This section is from the book "British Wild Flowers - In Their Natural Haunts Vol5-6", by A. R. Horwood. Also available from Amazon: A British Wild Flowers In Their Natural Haunts.
In many areas there are tracts of sandy ground, derived from sandstones or sands, especially in the east and south of England, where the rainfall is small (under 25 in.). Reference has already been made to the probable occurrence of steppe conditions in this country following the glacial phase. The following plants are found on sandy areas at Mildenhall: Silene Otites, S. conica, Holosteum umbellatum (on walls, becoming rare), Medicago falcata, M. sylvestris, Artemisia campestris, Veronica verna, V. tri-phyllos, Muscari racemosum, Ornithogalum umbellatum, Carex ericetorum.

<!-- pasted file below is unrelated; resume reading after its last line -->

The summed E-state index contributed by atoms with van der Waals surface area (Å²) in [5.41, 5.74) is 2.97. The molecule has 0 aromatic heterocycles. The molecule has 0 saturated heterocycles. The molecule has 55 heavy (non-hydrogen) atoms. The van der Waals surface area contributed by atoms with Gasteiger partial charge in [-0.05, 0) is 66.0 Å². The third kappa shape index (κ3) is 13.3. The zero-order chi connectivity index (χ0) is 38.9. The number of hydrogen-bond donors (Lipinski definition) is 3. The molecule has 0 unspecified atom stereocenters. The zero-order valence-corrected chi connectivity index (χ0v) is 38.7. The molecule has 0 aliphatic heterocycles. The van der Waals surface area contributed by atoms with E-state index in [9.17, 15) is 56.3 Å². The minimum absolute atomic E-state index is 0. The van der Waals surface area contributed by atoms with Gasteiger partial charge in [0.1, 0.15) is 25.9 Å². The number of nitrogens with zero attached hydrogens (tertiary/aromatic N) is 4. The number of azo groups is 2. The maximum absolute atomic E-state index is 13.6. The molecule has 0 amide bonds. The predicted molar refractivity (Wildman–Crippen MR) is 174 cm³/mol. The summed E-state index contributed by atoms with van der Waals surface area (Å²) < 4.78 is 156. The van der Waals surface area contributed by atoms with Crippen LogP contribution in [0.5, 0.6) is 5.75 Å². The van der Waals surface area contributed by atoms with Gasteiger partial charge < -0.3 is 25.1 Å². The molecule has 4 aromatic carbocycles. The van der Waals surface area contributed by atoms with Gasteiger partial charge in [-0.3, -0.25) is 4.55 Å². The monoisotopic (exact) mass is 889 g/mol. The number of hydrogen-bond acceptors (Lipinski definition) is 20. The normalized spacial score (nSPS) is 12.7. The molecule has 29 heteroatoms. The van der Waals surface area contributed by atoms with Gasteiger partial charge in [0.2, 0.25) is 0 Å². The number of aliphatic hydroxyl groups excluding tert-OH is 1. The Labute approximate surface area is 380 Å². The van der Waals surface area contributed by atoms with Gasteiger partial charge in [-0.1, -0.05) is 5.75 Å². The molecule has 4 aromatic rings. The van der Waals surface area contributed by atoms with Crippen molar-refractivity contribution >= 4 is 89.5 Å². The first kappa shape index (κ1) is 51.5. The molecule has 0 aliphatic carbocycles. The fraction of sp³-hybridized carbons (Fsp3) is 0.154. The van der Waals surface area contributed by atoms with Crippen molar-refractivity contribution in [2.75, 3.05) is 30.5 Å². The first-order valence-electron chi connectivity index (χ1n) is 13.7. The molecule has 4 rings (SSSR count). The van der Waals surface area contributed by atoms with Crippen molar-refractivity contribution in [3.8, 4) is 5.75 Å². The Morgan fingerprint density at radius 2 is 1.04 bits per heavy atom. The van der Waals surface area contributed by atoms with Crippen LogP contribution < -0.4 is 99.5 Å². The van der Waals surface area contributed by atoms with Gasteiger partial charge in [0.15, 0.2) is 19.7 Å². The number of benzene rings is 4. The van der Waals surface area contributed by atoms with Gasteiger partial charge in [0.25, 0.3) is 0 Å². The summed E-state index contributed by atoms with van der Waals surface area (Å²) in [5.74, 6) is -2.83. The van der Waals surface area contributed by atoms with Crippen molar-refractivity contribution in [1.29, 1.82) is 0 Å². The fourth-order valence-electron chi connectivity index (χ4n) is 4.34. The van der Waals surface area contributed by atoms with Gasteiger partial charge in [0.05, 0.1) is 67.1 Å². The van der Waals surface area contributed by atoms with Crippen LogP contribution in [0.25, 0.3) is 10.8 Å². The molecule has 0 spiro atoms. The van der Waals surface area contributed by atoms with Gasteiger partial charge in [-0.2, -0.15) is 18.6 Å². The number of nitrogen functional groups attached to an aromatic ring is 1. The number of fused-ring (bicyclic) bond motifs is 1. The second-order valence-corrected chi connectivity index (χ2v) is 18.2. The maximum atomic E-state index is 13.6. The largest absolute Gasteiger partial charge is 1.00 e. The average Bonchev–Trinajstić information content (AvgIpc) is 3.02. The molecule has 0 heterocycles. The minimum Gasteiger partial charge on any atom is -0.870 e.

F. Arnold Lees, in a delightful old volume, was one of the first to recognize the importance of soils in determining the distribution of plants, and enumerates the following among others as being especially confined to sandy strata: Tilloea muscosa, Turritis glabra, Teesdalia nudicaulis, Silene anglica. Arenaria peploides (maritime), A. (Spergularia) rubra, Radiola millegrana, Erodium cicutarium, Tri-folium suffocatum, Jasione montana, Centun-culus minimus, I.amium amplexicaule, Scler-anthus annuus, Phleum arenarium (maritime), Festuca Myurus, Elymus arenarius, Carex arenaria (the last two maritime).
Sandy fields generally are characterized by such plants as Little Bur Medick, Rough Clover, Rigid Hare's Ear, French Cudweed, Cut-leaved Speedwell, Biennial Knawel. The connection between such tracts and rocks of a sandy composition is shown by the occurrence of plants common to both. Other plants found here are Silky Wind Grass, Silvery Hair Grass, Sand Fescue.